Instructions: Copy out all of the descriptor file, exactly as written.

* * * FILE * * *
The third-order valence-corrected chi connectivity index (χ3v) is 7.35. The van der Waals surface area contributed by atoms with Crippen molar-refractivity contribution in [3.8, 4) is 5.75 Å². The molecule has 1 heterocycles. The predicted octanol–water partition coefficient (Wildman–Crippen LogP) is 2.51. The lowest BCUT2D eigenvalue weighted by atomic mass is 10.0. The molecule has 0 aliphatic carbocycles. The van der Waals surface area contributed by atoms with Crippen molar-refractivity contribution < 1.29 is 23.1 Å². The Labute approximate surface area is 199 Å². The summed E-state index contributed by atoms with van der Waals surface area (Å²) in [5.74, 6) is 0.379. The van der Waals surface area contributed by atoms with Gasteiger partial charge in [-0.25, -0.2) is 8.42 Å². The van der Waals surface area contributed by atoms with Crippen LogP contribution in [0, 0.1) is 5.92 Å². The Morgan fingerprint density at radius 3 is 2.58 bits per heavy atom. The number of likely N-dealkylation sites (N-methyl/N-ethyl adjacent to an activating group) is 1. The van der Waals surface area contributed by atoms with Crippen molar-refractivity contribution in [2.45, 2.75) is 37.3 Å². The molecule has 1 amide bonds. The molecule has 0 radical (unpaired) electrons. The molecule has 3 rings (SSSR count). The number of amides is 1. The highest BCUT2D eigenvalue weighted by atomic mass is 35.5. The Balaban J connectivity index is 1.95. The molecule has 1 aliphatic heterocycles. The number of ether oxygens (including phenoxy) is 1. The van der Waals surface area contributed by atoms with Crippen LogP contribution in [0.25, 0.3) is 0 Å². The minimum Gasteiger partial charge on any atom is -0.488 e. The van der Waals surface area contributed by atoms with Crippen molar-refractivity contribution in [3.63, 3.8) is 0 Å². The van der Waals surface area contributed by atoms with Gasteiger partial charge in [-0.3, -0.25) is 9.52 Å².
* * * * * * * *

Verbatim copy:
The third-order valence-corrected chi connectivity index (χ3v) is 7.35. The van der Waals surface area contributed by atoms with Crippen molar-refractivity contribution in [3.8, 4) is 5.75 Å². The molecule has 1 heterocycles. The predicted octanol–water partition coefficient (Wildman–Crippen LogP) is 2.51. The lowest BCUT2D eigenvalue weighted by atomic mass is 10.0. The molecule has 0 aliphatic carbocycles. The van der Waals surface area contributed by atoms with Crippen molar-refractivity contribution < 1.29 is 23.1 Å². The Labute approximate surface area is 199 Å². The summed E-state index contributed by atoms with van der Waals surface area (Å²) in [5.74, 6) is 0.379. The van der Waals surface area contributed by atoms with Gasteiger partial charge in [-0.25, -0.2) is 8.42 Å². The van der Waals surface area contributed by atoms with Crippen LogP contribution in [0, 0.1) is 5.92 Å². The Morgan fingerprint density at radius 3 is 2.58 bits per heavy atom. The number of likely N-dealkylation sites (N-methyl/N-ethyl adjacent to an activating group) is 1. The van der Waals surface area contributed by atoms with Crippen molar-refractivity contribution in [2.45, 2.75) is 37.3 Å². The molecule has 1 amide bonds. The molecule has 0 radical (unpaired) electrons. The molecule has 3 rings (SSSR count). The number of amides is 1. The highest BCUT2D eigenvalue weighted by atomic mass is 35.5. The Balaban J connectivity index is 1.95. The molecule has 1 aliphatic heterocycles. The number of ether oxygens (including phenoxy) is 1. The van der Waals surface area contributed by atoms with Crippen LogP contribution in [0.25, 0.3) is 0 Å². The minimum Gasteiger partial charge on any atom is -0.488 e. The van der Waals surface area contributed by atoms with Crippen molar-refractivity contribution in [3.63, 3.8) is 0 Å². The van der Waals surface area contributed by atoms with Gasteiger partial charge in [-0.3, -0.25) is 9.52 Å².